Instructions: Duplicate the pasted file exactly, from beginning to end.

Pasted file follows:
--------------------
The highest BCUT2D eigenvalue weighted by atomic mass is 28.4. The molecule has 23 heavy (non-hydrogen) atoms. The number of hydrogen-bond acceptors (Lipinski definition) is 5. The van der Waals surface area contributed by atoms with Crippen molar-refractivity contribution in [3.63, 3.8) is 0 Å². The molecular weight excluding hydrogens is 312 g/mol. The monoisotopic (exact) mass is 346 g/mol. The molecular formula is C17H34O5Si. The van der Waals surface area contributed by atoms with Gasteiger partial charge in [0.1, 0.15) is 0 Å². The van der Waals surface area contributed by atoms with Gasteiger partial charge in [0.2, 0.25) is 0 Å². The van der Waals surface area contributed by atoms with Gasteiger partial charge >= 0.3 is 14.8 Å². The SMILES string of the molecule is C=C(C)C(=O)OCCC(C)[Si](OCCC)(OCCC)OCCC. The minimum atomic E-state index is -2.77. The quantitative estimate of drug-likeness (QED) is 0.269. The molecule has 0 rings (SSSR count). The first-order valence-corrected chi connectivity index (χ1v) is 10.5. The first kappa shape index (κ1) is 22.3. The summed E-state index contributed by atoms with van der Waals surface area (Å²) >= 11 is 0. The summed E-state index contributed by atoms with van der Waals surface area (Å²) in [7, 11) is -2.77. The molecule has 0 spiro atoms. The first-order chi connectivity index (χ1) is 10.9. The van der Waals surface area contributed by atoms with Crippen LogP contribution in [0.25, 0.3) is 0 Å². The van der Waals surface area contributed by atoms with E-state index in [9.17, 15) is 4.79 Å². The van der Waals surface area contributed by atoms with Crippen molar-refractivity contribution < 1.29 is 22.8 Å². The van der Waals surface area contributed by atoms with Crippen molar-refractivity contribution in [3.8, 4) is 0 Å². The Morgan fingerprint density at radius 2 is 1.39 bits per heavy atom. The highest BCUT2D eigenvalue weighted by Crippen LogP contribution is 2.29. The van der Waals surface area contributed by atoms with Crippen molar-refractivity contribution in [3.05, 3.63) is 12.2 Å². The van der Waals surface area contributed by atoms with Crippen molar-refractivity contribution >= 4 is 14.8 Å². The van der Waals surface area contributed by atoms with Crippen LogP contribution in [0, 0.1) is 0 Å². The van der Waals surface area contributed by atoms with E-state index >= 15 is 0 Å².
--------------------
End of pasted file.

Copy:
The highest BCUT2D eigenvalue weighted by atomic mass is 28.4. The molecule has 23 heavy (non-hydrogen) atoms. The number of hydrogen-bond acceptors (Lipinski definition) is 5. The van der Waals surface area contributed by atoms with Crippen molar-refractivity contribution in [3.63, 3.8) is 0 Å². The molecular weight excluding hydrogens is 312 g/mol. The monoisotopic (exact) mass is 346 g/mol. The molecular formula is C17H34O5Si. The van der Waals surface area contributed by atoms with Gasteiger partial charge in [0.1, 0.15) is 0 Å². The van der Waals surface area contributed by atoms with Gasteiger partial charge in [0.2, 0.25) is 0 Å². The van der Waals surface area contributed by atoms with Gasteiger partial charge >= 0.3 is 14.8 Å². The SMILES string of the molecule is C=C(C)C(=O)OCCC(C)[Si](OCCC)(OCCC)OCCC. The minimum atomic E-state index is -2.77. The quantitative estimate of drug-likeness (QED) is 0.269. The molecule has 0 rings (SSSR count). The first-order valence-corrected chi connectivity index (χ1v) is 10.5. The first kappa shape index (κ1) is 22.3. The summed E-state index contributed by atoms with van der Waals surface area (Å²) >= 11 is 0. The summed E-state index contributed by atoms with van der Waals surface area (Å²) in [7, 11) is -2.77. The molecule has 0 spiro atoms. The first-order chi connectivity index (χ1) is 10.9. The van der Waals surface area contributed by atoms with Crippen LogP contribution in [0.25, 0.3) is 0 Å². The van der Waals surface area contributed by atoms with E-state index in [9.17, 15) is 4.79 Å². The van der Waals surface area contributed by atoms with Crippen molar-refractivity contribution < 1.29 is 22.8 Å². The van der Waals surface area contributed by atoms with Crippen molar-refractivity contribution in [3.8, 4) is 0 Å². The Morgan fingerprint density at radius 2 is 1.39 bits per heavy atom. The highest BCUT2D eigenvalue weighted by Crippen LogP contribution is 2.29. The van der Waals surface area contributed by atoms with Crippen molar-refractivity contribution in [3.05, 3.63) is 12.2 Å². The van der Waals surface area contributed by atoms with Crippen molar-refractivity contribution >= 4 is 14.8 Å². The van der Waals surface area contributed by atoms with Crippen LogP contribution in [0, 0.1) is 0 Å². The van der Waals surface area contributed by atoms with E-state index >= 15 is 0 Å².